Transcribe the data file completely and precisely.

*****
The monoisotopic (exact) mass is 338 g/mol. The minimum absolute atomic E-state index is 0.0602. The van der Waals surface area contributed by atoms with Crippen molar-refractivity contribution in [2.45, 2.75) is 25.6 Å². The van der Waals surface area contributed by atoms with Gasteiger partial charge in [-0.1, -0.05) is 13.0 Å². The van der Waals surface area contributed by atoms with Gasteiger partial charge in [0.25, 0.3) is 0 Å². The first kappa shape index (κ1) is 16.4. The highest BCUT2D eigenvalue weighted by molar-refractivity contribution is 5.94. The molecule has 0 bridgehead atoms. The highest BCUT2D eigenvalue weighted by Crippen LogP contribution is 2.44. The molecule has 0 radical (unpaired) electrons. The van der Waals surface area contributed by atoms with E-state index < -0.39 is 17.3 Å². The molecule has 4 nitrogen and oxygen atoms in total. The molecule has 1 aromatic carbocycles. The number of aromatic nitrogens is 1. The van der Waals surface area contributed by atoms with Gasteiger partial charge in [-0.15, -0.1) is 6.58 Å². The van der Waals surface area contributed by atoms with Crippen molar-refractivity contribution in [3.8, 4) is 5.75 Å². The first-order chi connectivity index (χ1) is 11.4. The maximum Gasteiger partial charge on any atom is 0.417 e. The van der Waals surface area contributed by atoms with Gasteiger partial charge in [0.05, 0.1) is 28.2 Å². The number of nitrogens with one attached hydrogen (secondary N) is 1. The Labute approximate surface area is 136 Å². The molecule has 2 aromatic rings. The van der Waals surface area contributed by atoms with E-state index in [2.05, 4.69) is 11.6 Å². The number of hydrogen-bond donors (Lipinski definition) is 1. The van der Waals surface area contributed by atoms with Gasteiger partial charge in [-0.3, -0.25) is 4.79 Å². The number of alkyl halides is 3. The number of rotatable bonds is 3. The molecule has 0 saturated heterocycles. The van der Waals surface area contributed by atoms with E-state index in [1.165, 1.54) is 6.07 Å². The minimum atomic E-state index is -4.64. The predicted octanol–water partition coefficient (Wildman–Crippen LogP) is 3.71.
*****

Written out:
The monoisotopic (exact) mass is 338 g/mol. The minimum absolute atomic E-state index is 0.0602. The van der Waals surface area contributed by atoms with Crippen molar-refractivity contribution in [2.45, 2.75) is 25.6 Å². The van der Waals surface area contributed by atoms with Gasteiger partial charge in [-0.1, -0.05) is 13.0 Å². The van der Waals surface area contributed by atoms with Gasteiger partial charge in [0.25, 0.3) is 0 Å². The first kappa shape index (κ1) is 16.4. The highest BCUT2D eigenvalue weighted by molar-refractivity contribution is 5.94. The molecule has 0 bridgehead atoms. The highest BCUT2D eigenvalue weighted by Crippen LogP contribution is 2.44. The molecule has 0 radical (unpaired) electrons. The van der Waals surface area contributed by atoms with E-state index < -0.39 is 17.3 Å². The molecule has 4 nitrogen and oxygen atoms in total. The molecule has 1 aromatic carbocycles. The number of aromatic nitrogens is 1. The van der Waals surface area contributed by atoms with Gasteiger partial charge in [-0.15, -0.1) is 6.58 Å². The van der Waals surface area contributed by atoms with Crippen molar-refractivity contribution in [3.8, 4) is 5.75 Å². The first-order chi connectivity index (χ1) is 11.4. The maximum Gasteiger partial charge on any atom is 0.417 e. The van der Waals surface area contributed by atoms with Gasteiger partial charge in [0.05, 0.1) is 28.2 Å². The number of nitrogens with one attached hydrogen (secondary N) is 1. The Labute approximate surface area is 136 Å². The molecule has 2 aromatic rings. The van der Waals surface area contributed by atoms with E-state index in [2.05, 4.69) is 11.6 Å². The number of hydrogen-bond donors (Lipinski definition) is 1. The van der Waals surface area contributed by atoms with Gasteiger partial charge in [-0.3, -0.25) is 4.79 Å². The number of alkyl halides is 3. The number of rotatable bonds is 3. The molecule has 0 saturated heterocycles. The van der Waals surface area contributed by atoms with E-state index in [1.165, 1.54) is 6.07 Å². The minimum atomic E-state index is -4.64. The predicted octanol–water partition coefficient (Wildman–Crippen LogP) is 3.71.